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Review: The Muppets

09:00 10 February 2012

The Muppets

The Muppets

Archant

You can’t not like the Muppets. Trust me, I tried. When I was young I never used to watch The Muppet Show – even this couch potato wasn’t generally sat inside watching ITV at 4pm on Sunday – and on the occasions I was I didn’t really take to them.

Show me a film that is rooted entirely on the affection people feel towards them and I become misty-eyed for the whole sock draw lot of them, yet still without ever growing to like them.

Even people who like the Muppets generally have little interest in watching movies featuring them.

The idea of The Muppets is to encase them within a big, all-singing and all-dancing, self referential yet affectionate entertainment that will turn all that good will into bums on seats.

The plot is getting the now disbanded team back together to make one last comeback show to raise $10million to save the old Muppet studio.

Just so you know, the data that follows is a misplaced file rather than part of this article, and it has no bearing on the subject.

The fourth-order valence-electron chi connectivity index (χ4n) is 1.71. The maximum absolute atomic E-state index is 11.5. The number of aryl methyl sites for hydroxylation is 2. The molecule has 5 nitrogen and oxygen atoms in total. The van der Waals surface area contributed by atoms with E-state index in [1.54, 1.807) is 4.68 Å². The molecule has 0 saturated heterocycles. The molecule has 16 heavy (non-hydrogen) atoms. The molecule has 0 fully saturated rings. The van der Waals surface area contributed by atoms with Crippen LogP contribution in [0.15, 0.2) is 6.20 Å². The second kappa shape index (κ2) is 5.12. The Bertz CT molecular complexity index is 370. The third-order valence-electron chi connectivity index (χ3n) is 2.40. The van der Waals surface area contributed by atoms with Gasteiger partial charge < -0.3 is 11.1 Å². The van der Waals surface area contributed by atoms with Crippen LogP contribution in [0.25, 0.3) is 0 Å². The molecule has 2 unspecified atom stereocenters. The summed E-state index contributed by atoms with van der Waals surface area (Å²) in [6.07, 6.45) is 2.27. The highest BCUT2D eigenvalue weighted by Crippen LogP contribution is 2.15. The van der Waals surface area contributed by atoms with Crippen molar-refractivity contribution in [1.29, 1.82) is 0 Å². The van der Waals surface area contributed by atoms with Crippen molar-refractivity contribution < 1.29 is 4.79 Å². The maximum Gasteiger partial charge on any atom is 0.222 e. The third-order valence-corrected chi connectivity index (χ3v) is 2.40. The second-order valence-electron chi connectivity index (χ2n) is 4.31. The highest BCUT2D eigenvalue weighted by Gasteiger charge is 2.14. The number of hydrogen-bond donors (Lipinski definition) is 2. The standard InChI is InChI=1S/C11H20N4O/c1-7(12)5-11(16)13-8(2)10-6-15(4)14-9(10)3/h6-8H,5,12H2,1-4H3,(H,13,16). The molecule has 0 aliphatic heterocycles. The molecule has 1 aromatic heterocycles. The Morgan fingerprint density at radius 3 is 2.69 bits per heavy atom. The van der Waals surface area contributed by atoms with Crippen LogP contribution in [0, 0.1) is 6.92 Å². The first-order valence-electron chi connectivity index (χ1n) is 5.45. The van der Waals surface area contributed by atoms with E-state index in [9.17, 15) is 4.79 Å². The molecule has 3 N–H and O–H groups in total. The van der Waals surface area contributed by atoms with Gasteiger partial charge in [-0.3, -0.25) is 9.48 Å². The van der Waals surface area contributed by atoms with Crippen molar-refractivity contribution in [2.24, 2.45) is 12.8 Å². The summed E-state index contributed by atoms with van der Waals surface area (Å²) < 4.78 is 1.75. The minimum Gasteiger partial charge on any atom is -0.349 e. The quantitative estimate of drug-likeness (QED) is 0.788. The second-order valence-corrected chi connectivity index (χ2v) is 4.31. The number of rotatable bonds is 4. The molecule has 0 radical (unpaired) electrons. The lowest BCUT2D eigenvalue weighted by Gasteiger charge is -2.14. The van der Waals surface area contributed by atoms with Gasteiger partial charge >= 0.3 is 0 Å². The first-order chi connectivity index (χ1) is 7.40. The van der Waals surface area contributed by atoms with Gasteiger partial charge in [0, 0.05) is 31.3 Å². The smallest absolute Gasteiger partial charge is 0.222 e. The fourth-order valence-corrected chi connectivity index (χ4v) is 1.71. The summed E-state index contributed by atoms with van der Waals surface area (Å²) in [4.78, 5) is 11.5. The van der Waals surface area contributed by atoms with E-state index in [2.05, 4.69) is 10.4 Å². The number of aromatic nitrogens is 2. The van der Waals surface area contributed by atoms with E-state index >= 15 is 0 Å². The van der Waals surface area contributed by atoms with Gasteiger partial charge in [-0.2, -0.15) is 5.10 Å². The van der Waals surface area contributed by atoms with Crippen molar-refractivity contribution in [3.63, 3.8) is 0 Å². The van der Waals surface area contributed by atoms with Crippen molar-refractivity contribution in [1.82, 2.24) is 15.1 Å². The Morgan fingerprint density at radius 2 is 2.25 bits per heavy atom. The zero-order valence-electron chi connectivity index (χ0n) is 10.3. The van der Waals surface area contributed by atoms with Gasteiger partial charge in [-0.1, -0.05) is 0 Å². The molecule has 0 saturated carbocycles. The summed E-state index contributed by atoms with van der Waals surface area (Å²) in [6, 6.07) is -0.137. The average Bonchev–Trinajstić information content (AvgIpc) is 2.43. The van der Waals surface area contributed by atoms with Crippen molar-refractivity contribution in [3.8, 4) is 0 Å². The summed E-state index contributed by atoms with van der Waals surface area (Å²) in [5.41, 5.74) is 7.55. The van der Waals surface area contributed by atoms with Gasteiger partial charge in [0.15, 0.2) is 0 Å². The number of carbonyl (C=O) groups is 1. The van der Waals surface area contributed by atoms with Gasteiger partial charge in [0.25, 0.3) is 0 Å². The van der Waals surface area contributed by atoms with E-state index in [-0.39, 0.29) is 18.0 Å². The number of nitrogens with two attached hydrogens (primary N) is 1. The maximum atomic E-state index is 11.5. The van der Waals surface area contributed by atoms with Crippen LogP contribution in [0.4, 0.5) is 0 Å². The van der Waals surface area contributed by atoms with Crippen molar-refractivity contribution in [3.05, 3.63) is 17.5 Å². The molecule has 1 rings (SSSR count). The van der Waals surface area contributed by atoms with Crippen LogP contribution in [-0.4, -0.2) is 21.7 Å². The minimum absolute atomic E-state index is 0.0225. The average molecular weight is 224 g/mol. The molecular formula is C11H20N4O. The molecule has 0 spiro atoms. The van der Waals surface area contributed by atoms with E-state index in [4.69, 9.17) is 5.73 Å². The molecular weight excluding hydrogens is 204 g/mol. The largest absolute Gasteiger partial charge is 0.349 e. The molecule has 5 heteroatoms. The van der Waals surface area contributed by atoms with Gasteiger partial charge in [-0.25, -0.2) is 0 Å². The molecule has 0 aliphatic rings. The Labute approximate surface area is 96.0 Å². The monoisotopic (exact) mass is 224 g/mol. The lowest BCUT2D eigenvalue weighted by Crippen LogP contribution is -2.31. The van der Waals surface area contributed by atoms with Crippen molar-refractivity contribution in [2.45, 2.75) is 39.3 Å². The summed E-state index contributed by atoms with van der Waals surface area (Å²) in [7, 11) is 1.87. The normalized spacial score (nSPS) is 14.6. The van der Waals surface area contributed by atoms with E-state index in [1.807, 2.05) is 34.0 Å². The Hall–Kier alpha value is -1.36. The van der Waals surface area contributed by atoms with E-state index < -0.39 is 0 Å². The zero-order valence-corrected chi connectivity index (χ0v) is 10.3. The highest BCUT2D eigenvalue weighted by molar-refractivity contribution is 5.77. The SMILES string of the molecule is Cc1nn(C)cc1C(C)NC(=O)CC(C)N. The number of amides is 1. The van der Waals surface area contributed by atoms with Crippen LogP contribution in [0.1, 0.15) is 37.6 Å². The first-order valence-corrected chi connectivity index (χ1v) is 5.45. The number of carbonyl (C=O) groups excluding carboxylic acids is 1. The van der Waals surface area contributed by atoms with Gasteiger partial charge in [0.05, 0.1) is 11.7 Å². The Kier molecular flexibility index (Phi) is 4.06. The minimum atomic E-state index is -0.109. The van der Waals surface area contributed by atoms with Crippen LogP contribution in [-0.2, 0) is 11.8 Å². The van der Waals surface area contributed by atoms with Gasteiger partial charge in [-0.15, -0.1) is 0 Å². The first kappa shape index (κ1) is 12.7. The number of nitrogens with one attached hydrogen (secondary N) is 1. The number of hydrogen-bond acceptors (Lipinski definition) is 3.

It is packed with the type of send-ups of movie conventions that first appeared in Mel

Brooks’ films in the 1970s. The songs by Bret McKenzie, of Flight of the Concords, are consistently funny and the nomination of Muppet or Man as best song was really the only thing the Academy got right in its selection.

Jason Segal and Amy Adams do sterling work as the human additions. Segal has a clumsy energy that suggests a Muppet made flesh, while Adams is a showbiz trooper.

It is a flaw that most of what is best about The Muppets is everything except for the Muppets.

Just like the Star Trek films with the original cast, the big screen cruelly reveals how old and weary some of them are.

Kermit really is just a green sock with the two halves of severed ping pong ball stuck on for eyes. (He is though, still a very expressive sock.)

Also most of the original voices aren’t there.

It’s tragic that Jim Henson didn’t live long enough for this but disappointing that Frank Oz went off in a huff.

THE MUPPETS (U)

Director: James Bobin

Starring: Jason Segal, Amy Adams, Kermit, Fozzie Bear, Miss Piggy and Chris Cooper

Length: 110 mins

***

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